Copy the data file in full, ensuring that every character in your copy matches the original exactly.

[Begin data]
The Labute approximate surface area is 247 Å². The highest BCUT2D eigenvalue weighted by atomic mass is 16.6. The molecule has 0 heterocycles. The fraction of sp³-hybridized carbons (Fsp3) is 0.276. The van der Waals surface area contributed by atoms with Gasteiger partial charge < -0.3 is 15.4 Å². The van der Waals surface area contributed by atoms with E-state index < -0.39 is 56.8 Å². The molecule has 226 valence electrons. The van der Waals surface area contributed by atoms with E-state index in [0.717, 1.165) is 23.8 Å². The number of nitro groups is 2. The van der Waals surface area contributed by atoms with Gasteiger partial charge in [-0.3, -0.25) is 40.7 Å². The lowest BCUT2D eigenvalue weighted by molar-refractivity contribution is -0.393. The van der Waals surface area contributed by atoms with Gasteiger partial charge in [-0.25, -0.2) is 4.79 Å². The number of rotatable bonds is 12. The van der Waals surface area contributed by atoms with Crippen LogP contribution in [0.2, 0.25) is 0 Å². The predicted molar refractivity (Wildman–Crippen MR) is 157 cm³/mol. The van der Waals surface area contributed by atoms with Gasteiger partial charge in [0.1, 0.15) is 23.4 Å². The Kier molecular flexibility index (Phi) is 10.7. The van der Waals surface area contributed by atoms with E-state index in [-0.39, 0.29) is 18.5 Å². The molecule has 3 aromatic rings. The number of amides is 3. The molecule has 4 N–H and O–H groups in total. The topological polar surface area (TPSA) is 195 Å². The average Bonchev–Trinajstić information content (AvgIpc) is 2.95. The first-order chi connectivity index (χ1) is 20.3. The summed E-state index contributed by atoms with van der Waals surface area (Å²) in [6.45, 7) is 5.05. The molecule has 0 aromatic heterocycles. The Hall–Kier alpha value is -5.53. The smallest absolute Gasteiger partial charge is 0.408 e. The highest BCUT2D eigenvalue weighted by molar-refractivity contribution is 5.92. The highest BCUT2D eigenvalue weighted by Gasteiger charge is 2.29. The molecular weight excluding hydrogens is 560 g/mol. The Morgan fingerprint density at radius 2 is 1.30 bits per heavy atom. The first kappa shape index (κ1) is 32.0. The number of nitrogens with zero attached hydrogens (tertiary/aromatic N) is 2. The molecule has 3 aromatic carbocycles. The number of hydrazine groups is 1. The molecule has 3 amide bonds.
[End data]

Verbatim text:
The Labute approximate surface area is 247 Å². The highest BCUT2D eigenvalue weighted by atomic mass is 16.6. The molecule has 0 heterocycles. The fraction of sp³-hybridized carbons (Fsp3) is 0.276. The van der Waals surface area contributed by atoms with Gasteiger partial charge < -0.3 is 15.4 Å². The van der Waals surface area contributed by atoms with E-state index < -0.39 is 56.8 Å². The molecule has 226 valence electrons. The van der Waals surface area contributed by atoms with E-state index in [0.717, 1.165) is 23.8 Å². The number of nitro groups is 2. The van der Waals surface area contributed by atoms with Gasteiger partial charge in [-0.3, -0.25) is 40.7 Å². The lowest BCUT2D eigenvalue weighted by molar-refractivity contribution is -0.393. The van der Waals surface area contributed by atoms with Gasteiger partial charge in [-0.25, -0.2) is 4.79 Å². The number of rotatable bonds is 12. The van der Waals surface area contributed by atoms with Crippen LogP contribution in [0.2, 0.25) is 0 Å². The predicted molar refractivity (Wildman–Crippen MR) is 157 cm³/mol. The van der Waals surface area contributed by atoms with Gasteiger partial charge in [0.1, 0.15) is 23.4 Å². The Kier molecular flexibility index (Phi) is 10.7. The van der Waals surface area contributed by atoms with E-state index in [-0.39, 0.29) is 18.5 Å². The molecule has 3 aromatic rings. The number of amides is 3. The molecule has 4 N–H and O–H groups in total. The topological polar surface area (TPSA) is 195 Å². The average Bonchev–Trinajstić information content (AvgIpc) is 2.95. The first-order chi connectivity index (χ1) is 20.3. The summed E-state index contributed by atoms with van der Waals surface area (Å²) in [6.45, 7) is 5.05. The molecule has 0 aromatic heterocycles. The Hall–Kier alpha value is -5.53. The smallest absolute Gasteiger partial charge is 0.408 e. The highest BCUT2D eigenvalue weighted by molar-refractivity contribution is 5.92. The highest BCUT2D eigenvalue weighted by Gasteiger charge is 2.29. The molecular weight excluding hydrogens is 560 g/mol. The Morgan fingerprint density at radius 2 is 1.30 bits per heavy atom. The first kappa shape index (κ1) is 32.0. The number of nitrogens with zero attached hydrogens (tertiary/aromatic N) is 2. The molecule has 3 aromatic carbocycles. The number of hydrazine groups is 1. The molecule has 3 amide bonds.